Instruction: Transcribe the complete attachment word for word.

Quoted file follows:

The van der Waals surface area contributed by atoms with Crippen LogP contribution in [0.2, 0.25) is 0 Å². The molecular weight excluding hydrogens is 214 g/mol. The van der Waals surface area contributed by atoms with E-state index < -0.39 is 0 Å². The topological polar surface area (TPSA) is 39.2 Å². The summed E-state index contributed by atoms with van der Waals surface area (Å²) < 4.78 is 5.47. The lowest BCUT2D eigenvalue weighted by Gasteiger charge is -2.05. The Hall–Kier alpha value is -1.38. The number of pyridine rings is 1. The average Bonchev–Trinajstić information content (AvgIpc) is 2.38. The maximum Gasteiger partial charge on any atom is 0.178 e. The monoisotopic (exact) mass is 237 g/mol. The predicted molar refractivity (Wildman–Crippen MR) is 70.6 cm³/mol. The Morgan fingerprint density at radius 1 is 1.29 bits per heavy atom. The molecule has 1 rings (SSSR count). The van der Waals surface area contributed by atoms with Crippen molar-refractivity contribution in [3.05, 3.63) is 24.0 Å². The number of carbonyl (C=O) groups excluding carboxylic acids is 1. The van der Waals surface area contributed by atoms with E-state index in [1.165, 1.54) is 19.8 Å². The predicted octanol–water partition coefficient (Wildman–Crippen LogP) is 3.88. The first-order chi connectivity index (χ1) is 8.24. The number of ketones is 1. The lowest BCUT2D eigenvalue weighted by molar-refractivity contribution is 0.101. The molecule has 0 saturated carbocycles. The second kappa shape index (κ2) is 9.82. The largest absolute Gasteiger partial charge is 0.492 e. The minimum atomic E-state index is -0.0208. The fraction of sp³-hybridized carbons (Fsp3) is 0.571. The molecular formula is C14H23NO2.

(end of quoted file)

The van der Waals surface area contributed by atoms with Crippen LogP contribution in [0.2, 0.25) is 0 Å². The molecular weight excluding hydrogens is 214 g/mol. The van der Waals surface area contributed by atoms with E-state index < -0.39 is 0 Å². The topological polar surface area (TPSA) is 39.2 Å². The summed E-state index contributed by atoms with van der Waals surface area (Å²) < 4.78 is 5.47. The lowest BCUT2D eigenvalue weighted by Gasteiger charge is -2.05. The Hall–Kier alpha value is -1.38. The number of pyridine rings is 1. The average Bonchev–Trinajstić information content (AvgIpc) is 2.38. The maximum Gasteiger partial charge on any atom is 0.178 e. The monoisotopic (exact) mass is 237 g/mol. The predicted molar refractivity (Wildman–Crippen MR) is 70.6 cm³/mol. The Morgan fingerprint density at radius 1 is 1.29 bits per heavy atom. The molecule has 1 rings (SSSR count). The van der Waals surface area contributed by atoms with Crippen molar-refractivity contribution in [3.05, 3.63) is 24.0 Å². The number of carbonyl (C=O) groups excluding carboxylic acids is 1. The van der Waals surface area contributed by atoms with E-state index in [1.165, 1.54) is 19.8 Å². The predicted octanol–water partition coefficient (Wildman–Crippen LogP) is 3.88. The first-order chi connectivity index (χ1) is 8.24. The number of ketones is 1. The lowest BCUT2D eigenvalue weighted by molar-refractivity contribution is 0.101. The molecule has 0 saturated carbocycles. The second kappa shape index (κ2) is 9.82. The largest absolute Gasteiger partial charge is 0.492 e. The minimum atomic E-state index is -0.0208. The fraction of sp³-hybridized carbons (Fsp3) is 0.571. The molecular formula is C14H23NO2.